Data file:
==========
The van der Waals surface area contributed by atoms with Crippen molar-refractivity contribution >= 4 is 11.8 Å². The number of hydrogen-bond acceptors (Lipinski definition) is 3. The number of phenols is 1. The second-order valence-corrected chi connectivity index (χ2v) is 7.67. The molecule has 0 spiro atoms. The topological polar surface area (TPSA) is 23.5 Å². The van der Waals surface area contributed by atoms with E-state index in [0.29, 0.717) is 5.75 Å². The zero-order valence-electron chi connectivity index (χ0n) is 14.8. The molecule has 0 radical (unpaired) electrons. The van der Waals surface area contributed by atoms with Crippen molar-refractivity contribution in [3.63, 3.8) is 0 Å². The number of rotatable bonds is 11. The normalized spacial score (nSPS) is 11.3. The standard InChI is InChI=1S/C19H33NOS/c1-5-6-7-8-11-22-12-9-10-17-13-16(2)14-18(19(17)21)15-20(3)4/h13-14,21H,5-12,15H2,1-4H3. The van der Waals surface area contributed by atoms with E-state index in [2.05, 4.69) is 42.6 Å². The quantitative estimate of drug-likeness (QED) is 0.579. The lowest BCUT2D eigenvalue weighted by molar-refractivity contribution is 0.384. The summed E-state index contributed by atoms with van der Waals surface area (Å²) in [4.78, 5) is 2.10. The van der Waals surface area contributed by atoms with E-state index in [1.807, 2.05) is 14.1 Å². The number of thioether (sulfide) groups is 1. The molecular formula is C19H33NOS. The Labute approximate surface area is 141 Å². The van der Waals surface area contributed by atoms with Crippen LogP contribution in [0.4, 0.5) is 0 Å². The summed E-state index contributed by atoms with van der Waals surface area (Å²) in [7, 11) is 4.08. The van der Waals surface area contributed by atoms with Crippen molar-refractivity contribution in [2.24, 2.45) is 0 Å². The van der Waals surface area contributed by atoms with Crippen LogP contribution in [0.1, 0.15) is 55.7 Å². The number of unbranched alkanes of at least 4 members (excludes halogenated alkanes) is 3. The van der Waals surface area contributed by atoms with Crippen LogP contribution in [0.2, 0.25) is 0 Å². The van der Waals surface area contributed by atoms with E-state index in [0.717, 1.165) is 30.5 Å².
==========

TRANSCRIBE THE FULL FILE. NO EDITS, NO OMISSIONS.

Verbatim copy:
The van der Waals surface area contributed by atoms with Crippen molar-refractivity contribution >= 4 is 11.8 Å². The number of hydrogen-bond acceptors (Lipinski definition) is 3. The number of phenols is 1. The second-order valence-corrected chi connectivity index (χ2v) is 7.67. The molecule has 0 spiro atoms. The topological polar surface area (TPSA) is 23.5 Å². The van der Waals surface area contributed by atoms with E-state index in [0.29, 0.717) is 5.75 Å². The zero-order valence-electron chi connectivity index (χ0n) is 14.8. The molecule has 0 radical (unpaired) electrons. The van der Waals surface area contributed by atoms with Crippen molar-refractivity contribution in [3.63, 3.8) is 0 Å². The number of rotatable bonds is 11. The normalized spacial score (nSPS) is 11.3. The standard InChI is InChI=1S/C19H33NOS/c1-5-6-7-8-11-22-12-9-10-17-13-16(2)14-18(19(17)21)15-20(3)4/h13-14,21H,5-12,15H2,1-4H3. The van der Waals surface area contributed by atoms with E-state index in [2.05, 4.69) is 42.6 Å². The quantitative estimate of drug-likeness (QED) is 0.579. The lowest BCUT2D eigenvalue weighted by molar-refractivity contribution is 0.384. The summed E-state index contributed by atoms with van der Waals surface area (Å²) in [4.78, 5) is 2.10. The van der Waals surface area contributed by atoms with E-state index in [1.807, 2.05) is 14.1 Å². The number of thioether (sulfide) groups is 1. The molecular formula is C19H33NOS. The Labute approximate surface area is 141 Å². The van der Waals surface area contributed by atoms with Crippen LogP contribution in [0.4, 0.5) is 0 Å². The summed E-state index contributed by atoms with van der Waals surface area (Å²) in [7, 11) is 4.08. The van der Waals surface area contributed by atoms with Crippen molar-refractivity contribution in [2.24, 2.45) is 0 Å². The van der Waals surface area contributed by atoms with Crippen LogP contribution in [0.1, 0.15) is 55.7 Å². The number of unbranched alkanes of at least 4 members (excludes halogenated alkanes) is 3. The van der Waals surface area contributed by atoms with Crippen LogP contribution in [0.2, 0.25) is 0 Å². The van der Waals surface area contributed by atoms with E-state index in [0.717, 1.165) is 30.5 Å².